As an academic internist, over the past five years, I’ve been hearing more and more about social determinants of health. I have read countless journal articles comparing health outcomes; I’ve attended grand rounds on the subject; recently, our electronic medical record changed to incorporate a tab on social determinants of health into the patient’s chart. As a course director in the medical school, I’ve incorporated this topic into our teaching cases. The evidence continues to support what I have observed in practice over the past 18 years: that factors such as a stable home life and financial security impact health just as much if not more than our medical interventions and screening programs.
Fast forward to 2020 and the global coronavirus pandemic. I am seeing my patients virtually, by phone, or via video; I am abiding by social distancing rules; I wear a mask when out in public. I venture out to the grocery store only once a week; I haven’t had my hair cut in months. I can understand the reasons behind it, and we have seen the results of now five weeks of the stay at home order. The peak originally predicted for April 14 has been extended to late May or early June, and the number of cases and deaths far fewer than expected. The need for ICU beds and ventilators has been met, with excess capacity thus far.
But as I watch and observe, I can’t help but notice the other side of the equation. As of May 2, there were 395 deaths in Minnesota from COVID-19. To compare, there were over 450,000 new jobless claims as of April 15, and the number is still climbing. It’s an order of magnitude greater, 1000 times over; it’s as though the entire city of Minneapolis is now unemployed. Thinking about the impact of that on our population, health should be a focus of ours, not just for politicians, but physicians and health care professionals as well. I have not heard much, if anything, about social determinants of health throughout this discussion, whether it’s the news or social media or the academic literature. It’s something we can no longer ignore.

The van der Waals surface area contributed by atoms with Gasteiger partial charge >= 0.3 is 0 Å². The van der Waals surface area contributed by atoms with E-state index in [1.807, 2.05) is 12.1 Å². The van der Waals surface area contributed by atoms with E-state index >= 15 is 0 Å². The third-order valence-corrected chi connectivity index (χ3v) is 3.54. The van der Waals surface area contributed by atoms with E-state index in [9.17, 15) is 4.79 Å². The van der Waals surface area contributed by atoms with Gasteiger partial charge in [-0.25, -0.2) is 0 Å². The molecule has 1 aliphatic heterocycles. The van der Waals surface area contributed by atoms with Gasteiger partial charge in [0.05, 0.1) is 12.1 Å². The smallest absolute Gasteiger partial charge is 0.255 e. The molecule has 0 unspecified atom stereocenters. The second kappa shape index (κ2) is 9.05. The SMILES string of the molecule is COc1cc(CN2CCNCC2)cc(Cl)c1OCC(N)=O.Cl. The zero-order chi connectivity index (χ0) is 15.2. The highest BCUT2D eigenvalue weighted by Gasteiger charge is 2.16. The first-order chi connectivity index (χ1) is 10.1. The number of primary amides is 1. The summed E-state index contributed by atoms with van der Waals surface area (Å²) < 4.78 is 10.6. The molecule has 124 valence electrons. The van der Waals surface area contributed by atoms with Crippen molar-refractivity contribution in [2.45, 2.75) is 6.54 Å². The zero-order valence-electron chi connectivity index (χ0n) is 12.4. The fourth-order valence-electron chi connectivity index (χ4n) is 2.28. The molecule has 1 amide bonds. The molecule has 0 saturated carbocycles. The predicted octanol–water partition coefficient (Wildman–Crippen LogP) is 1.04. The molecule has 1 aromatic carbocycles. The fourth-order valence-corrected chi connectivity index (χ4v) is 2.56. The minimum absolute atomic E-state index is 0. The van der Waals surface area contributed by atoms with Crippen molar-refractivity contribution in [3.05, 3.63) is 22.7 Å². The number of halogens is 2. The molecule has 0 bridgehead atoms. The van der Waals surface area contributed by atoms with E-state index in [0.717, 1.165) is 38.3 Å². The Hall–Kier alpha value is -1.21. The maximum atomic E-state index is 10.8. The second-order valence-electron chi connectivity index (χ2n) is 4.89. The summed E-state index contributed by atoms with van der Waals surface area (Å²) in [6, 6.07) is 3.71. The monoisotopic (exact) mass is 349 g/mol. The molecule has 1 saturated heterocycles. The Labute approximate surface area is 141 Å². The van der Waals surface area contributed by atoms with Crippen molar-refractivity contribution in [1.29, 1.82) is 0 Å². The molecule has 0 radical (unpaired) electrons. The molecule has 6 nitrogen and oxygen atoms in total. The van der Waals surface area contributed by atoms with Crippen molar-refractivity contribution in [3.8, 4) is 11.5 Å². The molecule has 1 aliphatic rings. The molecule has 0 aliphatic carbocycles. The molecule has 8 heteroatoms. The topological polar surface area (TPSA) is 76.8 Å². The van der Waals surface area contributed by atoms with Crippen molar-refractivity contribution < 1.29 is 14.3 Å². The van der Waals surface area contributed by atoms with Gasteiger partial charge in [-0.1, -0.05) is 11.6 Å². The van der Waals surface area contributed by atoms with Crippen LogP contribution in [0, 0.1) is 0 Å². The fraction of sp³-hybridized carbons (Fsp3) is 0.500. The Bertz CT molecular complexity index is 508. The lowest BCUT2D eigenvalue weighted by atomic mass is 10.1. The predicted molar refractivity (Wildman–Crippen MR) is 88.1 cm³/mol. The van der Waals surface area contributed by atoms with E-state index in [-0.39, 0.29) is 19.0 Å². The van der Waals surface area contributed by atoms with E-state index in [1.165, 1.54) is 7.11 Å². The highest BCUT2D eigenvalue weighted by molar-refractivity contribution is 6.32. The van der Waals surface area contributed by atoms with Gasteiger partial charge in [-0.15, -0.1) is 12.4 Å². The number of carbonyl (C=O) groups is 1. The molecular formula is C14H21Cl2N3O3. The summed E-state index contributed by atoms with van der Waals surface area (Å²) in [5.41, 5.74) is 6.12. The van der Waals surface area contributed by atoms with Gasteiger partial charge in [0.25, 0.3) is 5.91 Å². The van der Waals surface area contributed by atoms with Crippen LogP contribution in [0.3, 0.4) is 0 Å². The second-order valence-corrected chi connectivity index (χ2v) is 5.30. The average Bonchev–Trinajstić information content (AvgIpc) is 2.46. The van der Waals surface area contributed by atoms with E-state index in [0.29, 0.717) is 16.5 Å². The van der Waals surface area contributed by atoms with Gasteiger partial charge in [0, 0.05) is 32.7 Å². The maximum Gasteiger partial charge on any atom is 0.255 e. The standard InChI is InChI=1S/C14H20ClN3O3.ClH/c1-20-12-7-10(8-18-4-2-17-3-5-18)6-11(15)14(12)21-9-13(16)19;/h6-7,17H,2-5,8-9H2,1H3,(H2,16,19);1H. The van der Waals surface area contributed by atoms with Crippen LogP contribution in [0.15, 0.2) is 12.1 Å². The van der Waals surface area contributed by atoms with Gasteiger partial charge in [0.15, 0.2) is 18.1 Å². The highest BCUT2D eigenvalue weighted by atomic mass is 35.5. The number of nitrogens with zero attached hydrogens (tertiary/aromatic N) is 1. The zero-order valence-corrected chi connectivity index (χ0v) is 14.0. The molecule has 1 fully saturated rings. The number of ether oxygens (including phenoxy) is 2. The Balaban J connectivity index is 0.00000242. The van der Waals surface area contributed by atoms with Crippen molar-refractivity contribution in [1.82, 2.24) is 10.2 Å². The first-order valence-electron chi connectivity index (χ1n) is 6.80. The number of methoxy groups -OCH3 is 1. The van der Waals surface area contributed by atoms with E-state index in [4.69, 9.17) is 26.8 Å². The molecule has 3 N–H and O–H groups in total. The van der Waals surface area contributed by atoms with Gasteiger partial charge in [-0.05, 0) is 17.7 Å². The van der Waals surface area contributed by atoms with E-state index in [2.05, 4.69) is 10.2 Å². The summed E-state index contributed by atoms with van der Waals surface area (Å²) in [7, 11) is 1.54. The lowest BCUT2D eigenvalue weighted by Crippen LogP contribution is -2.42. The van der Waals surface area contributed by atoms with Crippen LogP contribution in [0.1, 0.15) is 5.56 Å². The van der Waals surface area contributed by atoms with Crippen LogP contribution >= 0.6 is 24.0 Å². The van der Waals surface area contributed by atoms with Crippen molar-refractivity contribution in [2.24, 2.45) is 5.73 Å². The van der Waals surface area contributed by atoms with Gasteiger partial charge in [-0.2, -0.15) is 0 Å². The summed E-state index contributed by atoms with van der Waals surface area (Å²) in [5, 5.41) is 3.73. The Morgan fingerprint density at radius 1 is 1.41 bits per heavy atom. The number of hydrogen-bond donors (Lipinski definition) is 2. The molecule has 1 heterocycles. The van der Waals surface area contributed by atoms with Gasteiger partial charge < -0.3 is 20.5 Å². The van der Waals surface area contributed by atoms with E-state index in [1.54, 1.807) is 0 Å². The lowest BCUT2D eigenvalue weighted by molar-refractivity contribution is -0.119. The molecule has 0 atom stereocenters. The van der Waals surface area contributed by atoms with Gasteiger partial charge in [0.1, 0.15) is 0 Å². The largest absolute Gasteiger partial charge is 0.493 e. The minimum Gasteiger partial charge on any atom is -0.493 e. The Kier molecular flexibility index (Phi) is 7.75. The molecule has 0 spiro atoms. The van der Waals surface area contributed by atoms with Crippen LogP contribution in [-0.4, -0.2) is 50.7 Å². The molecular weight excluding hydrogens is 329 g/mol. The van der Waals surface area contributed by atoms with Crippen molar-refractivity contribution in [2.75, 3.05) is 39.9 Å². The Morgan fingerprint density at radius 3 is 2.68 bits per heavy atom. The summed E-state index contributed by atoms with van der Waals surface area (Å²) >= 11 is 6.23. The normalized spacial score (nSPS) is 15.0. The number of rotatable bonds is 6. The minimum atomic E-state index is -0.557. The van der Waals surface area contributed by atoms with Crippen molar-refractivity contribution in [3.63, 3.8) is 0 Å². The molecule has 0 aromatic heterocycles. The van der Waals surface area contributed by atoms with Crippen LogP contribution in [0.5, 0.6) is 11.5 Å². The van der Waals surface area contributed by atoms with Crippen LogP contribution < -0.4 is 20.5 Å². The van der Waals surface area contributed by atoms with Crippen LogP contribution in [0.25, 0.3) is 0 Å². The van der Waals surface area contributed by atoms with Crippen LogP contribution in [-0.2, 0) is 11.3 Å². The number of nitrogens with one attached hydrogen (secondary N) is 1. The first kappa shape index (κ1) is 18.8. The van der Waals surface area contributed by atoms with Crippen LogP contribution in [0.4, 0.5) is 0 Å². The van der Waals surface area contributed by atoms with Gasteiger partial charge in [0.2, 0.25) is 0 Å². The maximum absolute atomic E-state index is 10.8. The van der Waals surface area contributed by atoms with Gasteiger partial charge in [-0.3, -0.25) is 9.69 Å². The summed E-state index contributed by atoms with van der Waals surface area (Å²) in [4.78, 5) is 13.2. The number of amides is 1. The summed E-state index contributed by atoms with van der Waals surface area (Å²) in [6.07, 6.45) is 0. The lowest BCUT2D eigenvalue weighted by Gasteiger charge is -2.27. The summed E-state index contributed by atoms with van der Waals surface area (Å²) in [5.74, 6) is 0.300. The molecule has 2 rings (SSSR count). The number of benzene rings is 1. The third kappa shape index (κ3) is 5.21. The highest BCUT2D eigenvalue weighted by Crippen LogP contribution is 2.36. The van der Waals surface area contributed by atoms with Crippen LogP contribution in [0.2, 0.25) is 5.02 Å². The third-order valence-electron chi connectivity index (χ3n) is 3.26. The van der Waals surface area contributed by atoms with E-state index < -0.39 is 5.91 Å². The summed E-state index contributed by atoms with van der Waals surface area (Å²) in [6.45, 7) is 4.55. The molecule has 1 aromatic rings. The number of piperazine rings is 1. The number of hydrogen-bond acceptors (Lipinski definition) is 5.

There is a reason that getting a paycheck is called “livelihood.” It’s not about the tension between jobs vs. lives lost; it’s not placing the economy as a priority over health. I would argue that both are one and the same, according to the medical literature we’ve been reading in recent years. As a society, we need to address both issues with the same sense of urgency, and not vilify those who question when to reopen as renegade lunatics with no regard for the health and welfare of others. Where are the mathematical models of the impact of prolonged closure on small businesses? Where is the detailed plan of how to test the population to identify who has already been exposed and can report back to work?
I am in no way suggesting that our response to the virus should diminish; in fact, I am extremely proud of my home institution and the amazing work they are doing. From remdesivir and hydroxychloroquine trials to new model ventilators to repurposing labs and reagents for testing, the rapid response and teamwork have been impressive. If we can orchestrate these kinds of interventions in a short amount of time, the same could be done for the financial devastation that will almost certainly occur as a result of this pandemic. Paying attention to both will ensure the health of our population can truly stay intact.
We flattened the curve; now, let’s be sure we don’t flatline the economy.
Heather Thompson Buum is an internal medicine physician and author of With Mirth and Laughter: Finding Joy in Medicine After Cancer and Mirth is God’s Medicine: Coping with Cancer as a Physician. She can be reached at her self-titled site, Heather Thompson Buum.
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